Increasingly, it seems more Americans are becoming less influenced by their political parties when casting their votes, as Republican Rand Paul is finding out.
Writer and "liberal Democrat" H.A. Goodman explains in a recent column for Huffington Post: "I've never voted for a Republican in my life, but in 2016, Kentucky Senator Rand Paul will be my choice for president (on) issues that affect the long-term survival of this country" ("I'm a Liberal Democrat. I'm Voting for Rand Paul in 2016. Here Is Why," Goodman, Huffington Post, Nov. 17).
Among the present dangers he lists is the Barack Obama-led Democratic Party's "domestic spying (on Americans) that could eventually lead to a police state."
Constitutionalist Rand Paul is a champion of the Fourth Amendment's guarantee of our communications being free from government surveillance.
Explains Goodman: "Rand Paul has shown that he bucks both the Republican and Democratic penchant for succumbing to public opinion, an overreaction to the terror threat, and a gross indifference to an egregious assault on our rights as citizens."
But Paul's insistence on fundamental constitutional principles led to hostility from certain civil liberties groups, including the American Civil Liberties Union, when he was directly responsible for the recent failure of the Senate to pass the USA Freedom Act.
As Ronald Bailey reports on Reason.com, this bill would have limited "the NSA's bulk collection of Americans' phone data under Section 215 of the PATRIOT Act."
The bill, having never made it to the Senate floor, received 58 votes, two short of those needed for debate.
The bill also would have strengthened the Constitution in other ways, yet one of the votes against it was Paul's.
How come? The senator emailed various news outlets the next day: "I think NSA reforms are necessary," but "I stood on principle by opposing a bill that (also) included a provision reauthorizing elements of the PATRIOT Act that violate the Bill of Rights."
Reason's Bailey further explains: "Paul specifically objected that the act would extend three provisions of the PATRIOT Act beyond their June 1, 2015, sunset dates to 2017.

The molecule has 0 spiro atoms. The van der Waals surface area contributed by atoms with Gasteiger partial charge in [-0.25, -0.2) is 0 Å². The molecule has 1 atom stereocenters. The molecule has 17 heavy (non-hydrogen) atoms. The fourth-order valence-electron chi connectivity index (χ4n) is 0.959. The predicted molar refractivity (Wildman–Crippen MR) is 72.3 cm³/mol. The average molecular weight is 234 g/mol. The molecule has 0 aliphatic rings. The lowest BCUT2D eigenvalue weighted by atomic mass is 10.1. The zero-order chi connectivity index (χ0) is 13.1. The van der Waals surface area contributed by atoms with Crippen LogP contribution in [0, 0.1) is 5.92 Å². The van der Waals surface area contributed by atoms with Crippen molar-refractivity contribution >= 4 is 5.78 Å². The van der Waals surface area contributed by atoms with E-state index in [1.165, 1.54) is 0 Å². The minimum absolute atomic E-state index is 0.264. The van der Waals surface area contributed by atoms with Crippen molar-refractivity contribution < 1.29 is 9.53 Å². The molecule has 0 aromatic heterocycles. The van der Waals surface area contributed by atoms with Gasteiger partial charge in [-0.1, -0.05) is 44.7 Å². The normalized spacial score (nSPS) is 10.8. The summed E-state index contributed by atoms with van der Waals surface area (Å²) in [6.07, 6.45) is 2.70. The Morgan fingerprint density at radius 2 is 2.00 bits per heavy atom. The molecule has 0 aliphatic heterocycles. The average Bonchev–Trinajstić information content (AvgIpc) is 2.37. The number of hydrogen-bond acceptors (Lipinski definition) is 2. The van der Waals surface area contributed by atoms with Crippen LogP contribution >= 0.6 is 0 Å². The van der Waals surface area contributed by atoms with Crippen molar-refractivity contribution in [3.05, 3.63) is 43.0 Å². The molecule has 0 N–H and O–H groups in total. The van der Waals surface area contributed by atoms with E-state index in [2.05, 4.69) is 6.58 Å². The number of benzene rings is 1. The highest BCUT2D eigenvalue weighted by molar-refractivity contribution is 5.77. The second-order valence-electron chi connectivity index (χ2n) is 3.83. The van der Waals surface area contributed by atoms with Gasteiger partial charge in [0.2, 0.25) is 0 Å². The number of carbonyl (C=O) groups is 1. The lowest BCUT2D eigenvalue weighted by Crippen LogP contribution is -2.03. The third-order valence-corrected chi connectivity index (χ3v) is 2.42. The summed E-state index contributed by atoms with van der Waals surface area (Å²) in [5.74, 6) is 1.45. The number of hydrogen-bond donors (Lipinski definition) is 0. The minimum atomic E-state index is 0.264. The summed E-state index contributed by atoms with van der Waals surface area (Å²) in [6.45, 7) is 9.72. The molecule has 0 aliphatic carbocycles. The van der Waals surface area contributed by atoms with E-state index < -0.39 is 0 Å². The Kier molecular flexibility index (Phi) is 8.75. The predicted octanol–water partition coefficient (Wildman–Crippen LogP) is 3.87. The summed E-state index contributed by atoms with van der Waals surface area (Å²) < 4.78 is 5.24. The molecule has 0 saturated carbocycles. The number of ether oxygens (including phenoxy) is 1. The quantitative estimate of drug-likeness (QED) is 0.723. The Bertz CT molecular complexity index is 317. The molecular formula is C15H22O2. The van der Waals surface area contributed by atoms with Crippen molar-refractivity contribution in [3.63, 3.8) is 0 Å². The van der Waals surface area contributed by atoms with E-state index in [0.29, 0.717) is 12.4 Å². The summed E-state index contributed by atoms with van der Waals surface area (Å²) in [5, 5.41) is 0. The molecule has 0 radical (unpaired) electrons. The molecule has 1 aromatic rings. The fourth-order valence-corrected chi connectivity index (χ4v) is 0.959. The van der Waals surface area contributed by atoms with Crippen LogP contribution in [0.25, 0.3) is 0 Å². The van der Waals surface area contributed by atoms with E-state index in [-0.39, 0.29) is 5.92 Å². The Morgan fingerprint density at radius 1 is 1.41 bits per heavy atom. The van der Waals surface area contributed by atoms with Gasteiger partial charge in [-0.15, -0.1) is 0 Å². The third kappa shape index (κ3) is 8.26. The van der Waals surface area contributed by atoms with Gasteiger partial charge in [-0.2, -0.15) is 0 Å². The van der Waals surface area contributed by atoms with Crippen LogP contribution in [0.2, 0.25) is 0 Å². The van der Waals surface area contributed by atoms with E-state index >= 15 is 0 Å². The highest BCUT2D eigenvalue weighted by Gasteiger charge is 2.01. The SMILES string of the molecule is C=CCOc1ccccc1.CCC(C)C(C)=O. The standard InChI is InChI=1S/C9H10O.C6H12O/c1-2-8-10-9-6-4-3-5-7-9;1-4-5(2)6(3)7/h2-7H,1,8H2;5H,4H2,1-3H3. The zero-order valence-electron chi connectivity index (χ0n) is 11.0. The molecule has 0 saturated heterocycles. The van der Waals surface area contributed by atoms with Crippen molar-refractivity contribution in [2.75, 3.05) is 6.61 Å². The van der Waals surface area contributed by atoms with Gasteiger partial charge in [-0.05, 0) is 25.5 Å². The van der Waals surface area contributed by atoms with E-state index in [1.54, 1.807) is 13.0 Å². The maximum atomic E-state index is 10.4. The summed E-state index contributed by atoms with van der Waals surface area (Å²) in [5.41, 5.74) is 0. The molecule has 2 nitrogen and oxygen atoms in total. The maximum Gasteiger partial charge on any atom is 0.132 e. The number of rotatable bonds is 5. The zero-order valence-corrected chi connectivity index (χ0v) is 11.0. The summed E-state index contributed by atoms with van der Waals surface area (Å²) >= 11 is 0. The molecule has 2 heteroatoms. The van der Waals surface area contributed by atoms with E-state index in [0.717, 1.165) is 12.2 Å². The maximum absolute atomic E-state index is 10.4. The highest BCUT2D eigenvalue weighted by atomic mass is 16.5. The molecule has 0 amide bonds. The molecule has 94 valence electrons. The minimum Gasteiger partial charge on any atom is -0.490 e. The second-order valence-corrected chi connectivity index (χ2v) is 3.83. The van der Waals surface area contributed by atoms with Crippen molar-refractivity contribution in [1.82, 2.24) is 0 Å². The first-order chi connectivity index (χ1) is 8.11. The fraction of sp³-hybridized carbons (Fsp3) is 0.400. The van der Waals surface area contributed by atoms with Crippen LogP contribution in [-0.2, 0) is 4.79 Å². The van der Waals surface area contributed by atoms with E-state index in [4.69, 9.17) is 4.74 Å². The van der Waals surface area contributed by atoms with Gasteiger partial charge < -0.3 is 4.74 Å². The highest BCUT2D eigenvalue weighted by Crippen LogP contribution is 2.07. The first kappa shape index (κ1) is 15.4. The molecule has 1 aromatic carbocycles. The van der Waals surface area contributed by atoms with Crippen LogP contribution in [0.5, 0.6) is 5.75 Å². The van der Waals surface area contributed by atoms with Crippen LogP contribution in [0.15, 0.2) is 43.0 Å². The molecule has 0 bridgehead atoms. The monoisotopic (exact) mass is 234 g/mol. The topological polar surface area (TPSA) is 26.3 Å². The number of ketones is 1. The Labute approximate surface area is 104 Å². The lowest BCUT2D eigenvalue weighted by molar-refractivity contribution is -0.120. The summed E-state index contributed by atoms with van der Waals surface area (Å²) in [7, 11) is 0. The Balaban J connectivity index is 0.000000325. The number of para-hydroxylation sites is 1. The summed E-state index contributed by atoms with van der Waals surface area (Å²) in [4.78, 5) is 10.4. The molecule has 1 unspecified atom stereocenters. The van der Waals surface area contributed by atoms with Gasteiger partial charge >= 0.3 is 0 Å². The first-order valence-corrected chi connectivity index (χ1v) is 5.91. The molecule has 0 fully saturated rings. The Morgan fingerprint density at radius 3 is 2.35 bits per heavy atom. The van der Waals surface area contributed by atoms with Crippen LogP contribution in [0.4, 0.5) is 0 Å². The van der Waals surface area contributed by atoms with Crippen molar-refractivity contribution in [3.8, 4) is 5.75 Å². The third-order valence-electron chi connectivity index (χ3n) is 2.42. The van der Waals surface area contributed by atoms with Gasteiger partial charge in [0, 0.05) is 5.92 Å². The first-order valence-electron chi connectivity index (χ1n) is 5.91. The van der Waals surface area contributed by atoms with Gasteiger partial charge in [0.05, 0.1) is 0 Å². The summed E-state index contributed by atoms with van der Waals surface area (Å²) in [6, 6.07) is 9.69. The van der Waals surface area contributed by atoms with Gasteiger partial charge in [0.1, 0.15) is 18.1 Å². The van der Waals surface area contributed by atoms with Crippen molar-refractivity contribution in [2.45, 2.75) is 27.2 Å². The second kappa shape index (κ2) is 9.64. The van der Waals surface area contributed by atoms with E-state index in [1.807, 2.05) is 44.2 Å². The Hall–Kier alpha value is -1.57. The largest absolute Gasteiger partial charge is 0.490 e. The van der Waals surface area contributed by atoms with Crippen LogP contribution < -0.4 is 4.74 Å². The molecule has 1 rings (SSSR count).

"These include bulk collection of records under Section 215 (even without the limitations on the collection of records that the ACLU and other civil liberties organizations wanted), secret 'lone wolf' surveillance of non-U.S. persons not affiliated with any terrorist organization, and roving wiretaps that allow one authorization to cover multiple devices -- say, an unnamed suspect's cell phone, computer and tablet."
That could have been any one of us.
Paul defended his stance: "I have always been steadfast against the PATRIOT Act and will continue to do all I can to prevent an extension."
Angry civil libertarian opponents complained that once the USA Freedom Act was passed, it would have been possible to add amendments that protected the Bill of Rights from the PATRIOT Act.
But Rand Paul, as he always had before, wanted the extinction of the PATRIOT Act as a whole.
That was also my position after the House passed the 342-page PATRIOT Act in October 2001 by 356 votes to 66, the Senate 98 to 1. Few had a chance to read it. As I reported at the time, many House members "did not want to be attacked as 'unpatriotic' by their opponents" in the next election (my column, "War on the Bill of Rights," In These Times, Sept. 5, 2003).
How many public school students are taught that, after the dreadful shock of 9/11, "only one senator, Wisconsin's Russ Feingold, voted against the PATRIOT Act" before George W. Bush signed it into law?
If Rand Paul had been in the Senate then, I am confident that he would have joined Russ Feingold.
I include this startling part of American history -- unknown or forgotten by many of us -- to show why this year Rand Paul refused to support any extension of the PATRIOT Act, however partially rehabilitated by the USA Freedom Act.
I keep insisting that American history be taught in factual depth in our schools because it's vital for every generation to know how much of our vaunted identity as a self-governing republic can largely slip away -- as it also has under President Obama.
For instance, you probably didn't know that at a March 2003 speech at John Carroll University, near Cleveland, Justice Antonin Scalia talked about how "government has room to scale back individual rights during wartime without violating the Constitution" ("Justice bars media from free-speech event," Paul Singer, Associated Press, March 20, 2003).
Scalia told the audience: "Most of the rights that you enjoy go way beyond what the Constitution requires."
Justice Scalia is still on the Supreme Court.
As for Rand Paul's role in preventing the USA Freedom Act from being voted on by the Senate, ACLU legislative counsel Neema Singh Guliani tells Ronald Bailey of Reason:
"I respect that Sen. Paul has been trying to reform the NSA for a long time, but it is disappointing that he voted against moving forward on the bill. It is a huge step back, a huge lost opportunity."
Is it really? Or is it the determination of a presidential candidate to bring the Constitution back to increasingly full life among more and more of us?
If he is our next president, bear in mind that Rand Paul will be nominating Supreme Court replacements when they occur.
Much, of course, will depend on the Congress he has to deal with, but at least he'll stand firmly on his constitutional reasons for being an American.